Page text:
“Florals? For Spring? Groundbreaking.” So slammed Meryl Streep as fictional fashion magazine editor Miranda Priestly in the film The Devil Wears Prada, dismissing petals and blossoms as cliché. She likely wasn’t talking about ikebana, though.
This Japanese art of austere flower arrangement often incorporates just one or two blooms that stand tall like attentive soldiers, held in place in a sleek vase by a kenzan – a small bed of nails hidden under a handful of stones and placed in a pool of water. The technique dates to the 6th-century, yet its minimal, modern sensibility feels very right for Mother’s Day weekend in 2020, when an interest in Instagram-worthy arrangements and more time to pick up new hobbies have converged.
What keeps ikebana interesting is that it’s not readily commercialized and rarely sold in flower shops. “Usually the arrangement falls apart during transportation,” says Joan Fairs, a master ikebana instructor and past president of the Vancouver Ikebana Society. “The way the stems stand vertical is very delicate and precarious but precious. Also the arrangement should be made with consideration of the room it will sit in. The whole composition, including the vase, should be harmonious with the surroundings.”
It’s hard to order site specificity over the phone, but if you’re designing for a home you know well, it’s not a problem. And while an ikebana arrangement may not last a typical delivery, it could survive a careful, physically distant porch drop-off.
The more personal the better, anyway.
“If you’re giving ikebana for Mother’s Day, you should do it yourself,” says Betty-Lou Arai, a Toronto-based master who has been teaching the craft at the Japanese Canadian Cultural Centre in Toronto since the 1970s. “You’re going to give it to your mother. It should be from your heart."
DIYers can find inspiration in a book such as Ikebana Unbound: A Modern Approach to the Ancient Japanese Art of Flower Arranging. The instructional volume, which was released in April by popular San Francisco florists Studio Mondine, breaks down the approach in simple, easy-to-follow steps.
Ikebana has been heavily influenced by Buddhism, but as with the religion, there are different schools of thought. Rebecca Cragg teaches ikebana at Camellia Teas in Ottawa and studied flower arranging for seven years in Japan. She tends to stick to ikebana’s ancient past, prizing principles such as only using local, seasonal and unaltered flowers. “When I was learning in Japan, I tried to hand-open some unopened blooms, pulling the petals apart one by one,” she says. “My teacher yelled at me the word ‘virgin!’ In her rudimentary English, she was telling me I was violating – defiling – the flower.”
For midspring, strict seasonality may include peonies. Just not too many. “Try one,” Cragg says. “With a beautiful glass vase and heartfelt note. With just the flower itself, its colour, its height, its connection to the person you’re giving it to are all amplified by the simplicity. The peony might get lost with a bunch of daffodils and greenery and bundled with lots of ribbon.”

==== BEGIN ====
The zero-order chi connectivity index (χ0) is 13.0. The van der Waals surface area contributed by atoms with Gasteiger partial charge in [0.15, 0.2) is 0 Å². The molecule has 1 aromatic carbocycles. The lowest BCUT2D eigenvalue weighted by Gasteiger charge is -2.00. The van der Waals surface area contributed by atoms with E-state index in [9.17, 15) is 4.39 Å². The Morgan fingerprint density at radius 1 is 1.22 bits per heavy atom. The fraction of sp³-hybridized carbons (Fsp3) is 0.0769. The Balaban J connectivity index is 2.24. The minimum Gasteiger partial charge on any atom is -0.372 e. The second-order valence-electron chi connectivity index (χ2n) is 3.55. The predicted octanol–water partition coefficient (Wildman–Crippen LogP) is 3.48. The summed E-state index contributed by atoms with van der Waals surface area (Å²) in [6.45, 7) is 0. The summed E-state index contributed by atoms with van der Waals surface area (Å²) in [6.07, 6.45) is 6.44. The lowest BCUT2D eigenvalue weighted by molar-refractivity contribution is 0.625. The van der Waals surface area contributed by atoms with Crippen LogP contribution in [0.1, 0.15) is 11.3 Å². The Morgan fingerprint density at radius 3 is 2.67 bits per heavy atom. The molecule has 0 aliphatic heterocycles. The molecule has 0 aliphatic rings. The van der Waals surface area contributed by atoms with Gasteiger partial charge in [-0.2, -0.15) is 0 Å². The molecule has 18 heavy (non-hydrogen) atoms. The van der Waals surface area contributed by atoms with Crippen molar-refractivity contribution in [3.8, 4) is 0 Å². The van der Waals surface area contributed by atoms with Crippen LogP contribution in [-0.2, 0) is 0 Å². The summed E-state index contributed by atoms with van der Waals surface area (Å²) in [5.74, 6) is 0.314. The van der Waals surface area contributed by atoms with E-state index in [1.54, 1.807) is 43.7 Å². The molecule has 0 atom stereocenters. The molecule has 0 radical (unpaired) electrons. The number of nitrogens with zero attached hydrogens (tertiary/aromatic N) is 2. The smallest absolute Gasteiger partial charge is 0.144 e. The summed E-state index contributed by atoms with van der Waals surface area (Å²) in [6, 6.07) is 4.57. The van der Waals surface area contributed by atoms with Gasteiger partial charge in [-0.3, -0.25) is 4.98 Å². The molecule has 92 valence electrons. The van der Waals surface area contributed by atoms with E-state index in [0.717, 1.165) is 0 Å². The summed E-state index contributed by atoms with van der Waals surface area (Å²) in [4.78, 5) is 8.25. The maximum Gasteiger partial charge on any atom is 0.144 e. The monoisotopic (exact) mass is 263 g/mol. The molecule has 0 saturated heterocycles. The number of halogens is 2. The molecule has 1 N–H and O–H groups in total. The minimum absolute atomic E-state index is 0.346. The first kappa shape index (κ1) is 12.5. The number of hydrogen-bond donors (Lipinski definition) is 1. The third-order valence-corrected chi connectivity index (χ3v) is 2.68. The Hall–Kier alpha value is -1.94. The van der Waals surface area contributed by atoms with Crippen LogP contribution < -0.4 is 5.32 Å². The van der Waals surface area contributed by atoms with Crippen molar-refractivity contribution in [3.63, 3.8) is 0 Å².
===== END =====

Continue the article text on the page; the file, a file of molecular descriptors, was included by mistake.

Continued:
If peonies aren’t blooming yet, Cragg suggests searching out something evergreen. “If you can find a pine, great, because pine represents longevity and presumably we want our mothers to live a long time,” she says. In Vancouver, where spring tends to be more lush than in the east, Fairs has done May arrangements with white lilacs from her garden.
Not every ikebana expert is so strict about seasonality. “Traditionally, everything was limited to what was growing nearby,” Arai says. “But then freestyle came in in the 1960s, allowing just about anything – any flowers and containers. Freestyle is especially prevalent now because of how small the world is getting. You can buy tulips year-round. You couldn’t do that before.”
For a freestyle Mother’s Day arrangement, Arai might suggest pink alstroemeria, symbols of friendship and devotion also known as Peruvian lilies, neatly arrayed in a shallow glass dish with a flourish of thin ribbons of steel to add a touch of whimsy. “It’s very pretty,” she says.
Even within freestyle, some of the other ikebana guidelines carry over. The flowers should be well proportioned to the vase, and the vase should be well-made – glass or clay, not cheap plastic. The flowers themselves should be freshly cut, and not overcrowded or put together clumsily.
The act of arranging can even be a gift to the giver, providing a few moments of focus and calm. “Ikebana is very relaxing,” Arai says. “I teach a lot of business people, including men with corporate jobs. It’s so interesting to see them stare so intently at the flowers and get lost in what they are doing.”